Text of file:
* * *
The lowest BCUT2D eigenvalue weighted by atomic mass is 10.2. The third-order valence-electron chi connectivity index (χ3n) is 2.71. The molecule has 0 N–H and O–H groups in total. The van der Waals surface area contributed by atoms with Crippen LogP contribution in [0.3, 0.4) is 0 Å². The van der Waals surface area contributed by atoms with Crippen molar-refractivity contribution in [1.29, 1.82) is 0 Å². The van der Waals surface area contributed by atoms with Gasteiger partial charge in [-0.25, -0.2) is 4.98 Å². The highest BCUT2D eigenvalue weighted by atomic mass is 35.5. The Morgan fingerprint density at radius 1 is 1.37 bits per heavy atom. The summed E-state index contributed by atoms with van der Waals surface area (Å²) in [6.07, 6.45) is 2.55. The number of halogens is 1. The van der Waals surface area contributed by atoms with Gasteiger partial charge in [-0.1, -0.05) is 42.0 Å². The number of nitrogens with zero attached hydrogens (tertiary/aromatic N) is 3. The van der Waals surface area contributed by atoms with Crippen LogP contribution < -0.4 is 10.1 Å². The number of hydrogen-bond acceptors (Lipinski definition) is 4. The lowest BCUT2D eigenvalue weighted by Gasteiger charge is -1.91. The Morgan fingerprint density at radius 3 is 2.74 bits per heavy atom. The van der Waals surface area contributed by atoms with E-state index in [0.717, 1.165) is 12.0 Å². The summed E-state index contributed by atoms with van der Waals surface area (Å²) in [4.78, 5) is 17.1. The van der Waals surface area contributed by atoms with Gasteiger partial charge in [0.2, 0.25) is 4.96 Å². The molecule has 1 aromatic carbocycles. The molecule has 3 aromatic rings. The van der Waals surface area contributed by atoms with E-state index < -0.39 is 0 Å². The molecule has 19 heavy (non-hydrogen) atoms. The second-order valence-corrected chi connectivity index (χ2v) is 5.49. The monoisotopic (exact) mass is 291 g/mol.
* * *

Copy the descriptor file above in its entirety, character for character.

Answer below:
The lowest BCUT2D eigenvalue weighted by atomic mass is 10.2. The third-order valence-electron chi connectivity index (χ3n) is 2.71. The molecule has 0 N–H and O–H groups in total. The van der Waals surface area contributed by atoms with Crippen LogP contribution in [0.3, 0.4) is 0 Å². The van der Waals surface area contributed by atoms with Crippen molar-refractivity contribution in [1.29, 1.82) is 0 Å². The van der Waals surface area contributed by atoms with Gasteiger partial charge in [-0.25, -0.2) is 4.98 Å². The highest BCUT2D eigenvalue weighted by atomic mass is 35.5. The Morgan fingerprint density at radius 1 is 1.37 bits per heavy atom. The summed E-state index contributed by atoms with van der Waals surface area (Å²) in [6.07, 6.45) is 2.55. The number of halogens is 1. The van der Waals surface area contributed by atoms with Gasteiger partial charge in [-0.1, -0.05) is 42.0 Å². The number of nitrogens with zero attached hydrogens (tertiary/aromatic N) is 3. The van der Waals surface area contributed by atoms with Crippen LogP contribution < -0.4 is 10.1 Å². The number of hydrogen-bond acceptors (Lipinski definition) is 4. The lowest BCUT2D eigenvalue weighted by Gasteiger charge is -1.91. The Morgan fingerprint density at radius 3 is 2.74 bits per heavy atom. The van der Waals surface area contributed by atoms with E-state index in [0.717, 1.165) is 12.0 Å². The summed E-state index contributed by atoms with van der Waals surface area (Å²) in [4.78, 5) is 17.1. The van der Waals surface area contributed by atoms with Gasteiger partial charge in [0.2, 0.25) is 4.96 Å². The molecule has 1 aromatic carbocycles. The molecule has 3 aromatic rings. The van der Waals surface area contributed by atoms with E-state index < -0.39 is 0 Å². The molecule has 19 heavy (non-hydrogen) atoms. The second-order valence-corrected chi connectivity index (χ2v) is 5.49. The monoisotopic (exact) mass is 291 g/mol.